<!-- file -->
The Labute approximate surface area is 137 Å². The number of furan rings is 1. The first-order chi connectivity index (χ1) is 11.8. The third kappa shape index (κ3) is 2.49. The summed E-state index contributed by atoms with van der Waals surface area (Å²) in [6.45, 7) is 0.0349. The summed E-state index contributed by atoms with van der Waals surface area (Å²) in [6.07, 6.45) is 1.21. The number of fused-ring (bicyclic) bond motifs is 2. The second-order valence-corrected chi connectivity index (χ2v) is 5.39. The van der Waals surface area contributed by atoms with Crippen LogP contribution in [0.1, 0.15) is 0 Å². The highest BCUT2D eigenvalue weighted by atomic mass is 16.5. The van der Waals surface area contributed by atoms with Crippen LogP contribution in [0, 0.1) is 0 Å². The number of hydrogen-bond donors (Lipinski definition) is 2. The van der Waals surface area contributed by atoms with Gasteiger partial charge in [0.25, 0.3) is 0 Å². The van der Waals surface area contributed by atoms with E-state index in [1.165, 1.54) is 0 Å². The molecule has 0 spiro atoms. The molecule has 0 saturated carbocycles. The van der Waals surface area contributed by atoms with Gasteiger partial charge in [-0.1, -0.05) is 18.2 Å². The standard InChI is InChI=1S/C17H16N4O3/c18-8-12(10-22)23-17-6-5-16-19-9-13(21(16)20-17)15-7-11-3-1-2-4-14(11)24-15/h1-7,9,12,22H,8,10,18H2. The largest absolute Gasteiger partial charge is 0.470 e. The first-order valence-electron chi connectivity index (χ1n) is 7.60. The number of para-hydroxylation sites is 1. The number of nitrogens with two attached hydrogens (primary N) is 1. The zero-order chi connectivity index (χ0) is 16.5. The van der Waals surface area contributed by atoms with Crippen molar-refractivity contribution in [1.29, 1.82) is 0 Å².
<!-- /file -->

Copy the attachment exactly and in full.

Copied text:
The Labute approximate surface area is 137 Å². The number of furan rings is 1. The first-order chi connectivity index (χ1) is 11.8. The third kappa shape index (κ3) is 2.49. The summed E-state index contributed by atoms with van der Waals surface area (Å²) in [6.45, 7) is 0.0349. The summed E-state index contributed by atoms with van der Waals surface area (Å²) in [6.07, 6.45) is 1.21. The number of fused-ring (bicyclic) bond motifs is 2. The second-order valence-corrected chi connectivity index (χ2v) is 5.39. The van der Waals surface area contributed by atoms with Crippen LogP contribution in [0.1, 0.15) is 0 Å². The highest BCUT2D eigenvalue weighted by atomic mass is 16.5. The van der Waals surface area contributed by atoms with Crippen LogP contribution in [0, 0.1) is 0 Å². The number of hydrogen-bond donors (Lipinski definition) is 2. The van der Waals surface area contributed by atoms with Gasteiger partial charge in [0.25, 0.3) is 0 Å². The van der Waals surface area contributed by atoms with E-state index in [1.165, 1.54) is 0 Å². The molecule has 0 spiro atoms. The molecule has 0 saturated carbocycles. The van der Waals surface area contributed by atoms with Gasteiger partial charge in [-0.1, -0.05) is 18.2 Å². The standard InChI is InChI=1S/C17H16N4O3/c18-8-12(10-22)23-17-6-5-16-19-9-13(21(16)20-17)15-7-11-3-1-2-4-14(11)24-15/h1-7,9,12,22H,8,10,18H2. The largest absolute Gasteiger partial charge is 0.470 e. The first-order valence-electron chi connectivity index (χ1n) is 7.60. The number of para-hydroxylation sites is 1. The number of nitrogens with two attached hydrogens (primary N) is 1. The zero-order chi connectivity index (χ0) is 16.5. The van der Waals surface area contributed by atoms with Crippen molar-refractivity contribution in [1.29, 1.82) is 0 Å².